It was not histrionic.AlohaJoe wrote: ↑Tue Dec 11, 2018 8:51 pm I was 100% stocks. Didn't care about the crash. Went to work. Lived my life. I wasn't going to use the money for several decades anyway. Found the "maybe this is the end of modern economies" stuff histrionic. I was trying to sell my house at the time which meant it took 6 months and I ended up selling it for the same exact price I had paid several years before. I didn't care about the price but taking six months was annoying.
We were looking at a situation where most countries in the developed world would have had to nationalize their banks. Citi and Deutsche in particular were even more vulnerable than we thought. The banking system proved to be woefully undercapitalized. RBS was one of the world's top 5 banks by assets, briefly, and it was bust. (I have actually read somewhere that it was the *largest* bank by assets in the world, but I don't have the reference).
It was the global margin call. Liquidity just vanished - major corporations were unable to roll their Commercial Paper - the likes of Ford and GE were ringing up the US Treasury and saying they would have trouble paying their employees and suppliers. Financial institutions were so interconnected that few of them would have survived without state aid. What happened to Ireland and Iceland (nationalization of the leading banks with the state taking on the debts of those banks) would have happened in other countries too - UK (where it did de facto happen), US, Germany in particular (but also France, Italy and others).
That would have catapulted us back to a world not seen since the 1930s & 1940s of intense state control of finance.
World trade fell faster in Q1 2009 than it did in 1931. It was apocalyptic. Basically the entire supply chain of the world stopped ordering. Oil dropped from $150/ bl to $40/ bl - just as a measure of how far demand fell. There was a serious risk of 1930s style unemployment and a downward spiral.
We were lucky. The UK had an unusually realistic Chancellor (Minister of Finance) and a Prime Minister who had been Chancellor for 10 years, surrounded by intelligent advisers who he trusted. The US had an able Sec of Treasury and a Chairman of the Federal Reserve who had spent his professional life studying the lessons of Japan (which made all the mistakes in the early 1990s) and the 1930s. The US President simply said "this sucker's going down" and stood back and let them do their jobs.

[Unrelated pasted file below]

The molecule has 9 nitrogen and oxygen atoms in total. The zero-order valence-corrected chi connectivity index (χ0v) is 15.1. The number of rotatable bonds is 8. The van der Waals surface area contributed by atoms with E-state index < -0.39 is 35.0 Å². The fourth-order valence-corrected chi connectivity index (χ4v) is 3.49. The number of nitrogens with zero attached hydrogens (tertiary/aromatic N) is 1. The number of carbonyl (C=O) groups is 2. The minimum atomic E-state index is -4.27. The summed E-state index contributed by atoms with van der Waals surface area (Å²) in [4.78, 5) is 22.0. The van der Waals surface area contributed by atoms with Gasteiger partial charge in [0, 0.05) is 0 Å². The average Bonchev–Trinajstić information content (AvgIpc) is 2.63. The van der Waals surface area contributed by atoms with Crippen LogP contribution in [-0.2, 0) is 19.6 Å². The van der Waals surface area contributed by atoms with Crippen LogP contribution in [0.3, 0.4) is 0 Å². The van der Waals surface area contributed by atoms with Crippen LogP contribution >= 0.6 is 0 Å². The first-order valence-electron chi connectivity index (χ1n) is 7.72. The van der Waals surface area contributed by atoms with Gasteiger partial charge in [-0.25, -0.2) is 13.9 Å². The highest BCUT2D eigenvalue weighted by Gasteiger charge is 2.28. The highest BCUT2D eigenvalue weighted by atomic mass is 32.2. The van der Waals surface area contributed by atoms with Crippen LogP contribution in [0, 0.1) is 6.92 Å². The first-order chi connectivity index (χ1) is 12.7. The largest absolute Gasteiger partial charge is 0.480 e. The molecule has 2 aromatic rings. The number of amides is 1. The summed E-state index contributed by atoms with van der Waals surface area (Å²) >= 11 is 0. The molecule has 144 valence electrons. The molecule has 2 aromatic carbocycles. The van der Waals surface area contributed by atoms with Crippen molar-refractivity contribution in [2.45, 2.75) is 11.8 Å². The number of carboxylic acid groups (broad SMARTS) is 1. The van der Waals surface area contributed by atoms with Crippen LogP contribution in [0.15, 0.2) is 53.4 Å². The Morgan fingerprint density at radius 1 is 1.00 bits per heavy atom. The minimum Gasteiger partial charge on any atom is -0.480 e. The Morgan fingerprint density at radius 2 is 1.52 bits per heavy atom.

The collective action by Treasury and Central Bank authorities stopped the meltdown. And the coordinated fiscal stimulus across the world agreed in March 2009 restored orders and business confidence.
We still had the Euro crisis post that (Greece and the PIIGS). Europe embraced austerity at just the wrong moment and is still paying for that.
But the initial reaction was precisely the one historians have argued should have been tried in 1929-31 (to be more precise, historians are clear why the international architecture and domestic politics prevented it from being tried). You might call it John Maynard Keynes last gift.
Adam Tooze has written an excellent (and voluminous) history of the Crisis. Highlighting the importance of China going on the infrastructure spending spree of all time, and the important role of the Fed in funding the Eurodollar market (European banks get their dollar liquidity from the Fed, in effect).
I think the data says that all of the world's economic growth in the 18 months post the Crash was, net net, Chinese infrastructure and other spending on physical assets. Beijing - the last Keynesians. Who knew?